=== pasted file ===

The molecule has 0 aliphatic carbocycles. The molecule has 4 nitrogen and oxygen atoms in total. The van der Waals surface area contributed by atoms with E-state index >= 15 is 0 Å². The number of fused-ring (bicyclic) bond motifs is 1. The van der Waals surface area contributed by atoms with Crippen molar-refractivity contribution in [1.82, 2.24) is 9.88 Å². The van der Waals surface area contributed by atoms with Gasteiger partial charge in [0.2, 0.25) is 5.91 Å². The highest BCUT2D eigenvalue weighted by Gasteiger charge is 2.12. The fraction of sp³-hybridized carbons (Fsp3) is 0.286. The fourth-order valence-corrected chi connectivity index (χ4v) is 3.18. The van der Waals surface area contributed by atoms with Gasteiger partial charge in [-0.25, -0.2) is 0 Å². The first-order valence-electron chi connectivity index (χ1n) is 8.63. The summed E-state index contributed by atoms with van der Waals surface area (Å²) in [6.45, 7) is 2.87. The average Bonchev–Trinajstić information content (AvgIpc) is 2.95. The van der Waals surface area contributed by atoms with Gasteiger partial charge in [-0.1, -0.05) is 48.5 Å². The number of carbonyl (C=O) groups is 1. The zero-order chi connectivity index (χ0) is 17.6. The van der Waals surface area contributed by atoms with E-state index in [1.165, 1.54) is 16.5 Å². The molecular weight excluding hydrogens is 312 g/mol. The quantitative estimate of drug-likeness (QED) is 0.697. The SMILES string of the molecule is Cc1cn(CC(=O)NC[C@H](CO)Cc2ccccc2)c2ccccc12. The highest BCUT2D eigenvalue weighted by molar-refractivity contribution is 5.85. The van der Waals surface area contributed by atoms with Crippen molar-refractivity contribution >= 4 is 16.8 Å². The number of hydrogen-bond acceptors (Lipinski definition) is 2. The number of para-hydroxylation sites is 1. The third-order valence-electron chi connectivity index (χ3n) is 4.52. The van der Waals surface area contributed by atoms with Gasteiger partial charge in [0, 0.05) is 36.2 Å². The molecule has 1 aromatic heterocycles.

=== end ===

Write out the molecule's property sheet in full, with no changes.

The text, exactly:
The molecule has 0 aliphatic carbocycles. The molecule has 4 nitrogen and oxygen atoms in total. The van der Waals surface area contributed by atoms with E-state index >= 15 is 0 Å². The number of fused-ring (bicyclic) bond motifs is 1. The van der Waals surface area contributed by atoms with Crippen molar-refractivity contribution in [1.82, 2.24) is 9.88 Å². The van der Waals surface area contributed by atoms with Gasteiger partial charge in [0.2, 0.25) is 5.91 Å². The highest BCUT2D eigenvalue weighted by Gasteiger charge is 2.12. The fraction of sp³-hybridized carbons (Fsp3) is 0.286. The fourth-order valence-corrected chi connectivity index (χ4v) is 3.18. The van der Waals surface area contributed by atoms with Gasteiger partial charge in [-0.25, -0.2) is 0 Å². The first-order valence-electron chi connectivity index (χ1n) is 8.63. The summed E-state index contributed by atoms with van der Waals surface area (Å²) in [6.45, 7) is 2.87. The average Bonchev–Trinajstić information content (AvgIpc) is 2.95. The van der Waals surface area contributed by atoms with Gasteiger partial charge in [-0.1, -0.05) is 48.5 Å². The number of carbonyl (C=O) groups is 1. The zero-order chi connectivity index (χ0) is 17.6. The van der Waals surface area contributed by atoms with E-state index in [1.165, 1.54) is 16.5 Å². The molecular weight excluding hydrogens is 312 g/mol. The quantitative estimate of drug-likeness (QED) is 0.697. The SMILES string of the molecule is Cc1cn(CC(=O)NC[C@H](CO)Cc2ccccc2)c2ccccc12. The highest BCUT2D eigenvalue weighted by molar-refractivity contribution is 5.85. The van der Waals surface area contributed by atoms with Crippen molar-refractivity contribution >= 4 is 16.8 Å². The number of hydrogen-bond acceptors (Lipinski definition) is 2. The number of para-hydroxylation sites is 1. The third-order valence-electron chi connectivity index (χ3n) is 4.52. The van der Waals surface area contributed by atoms with Gasteiger partial charge in [0, 0.05) is 36.2 Å². The molecule has 1 aromatic heterocycles.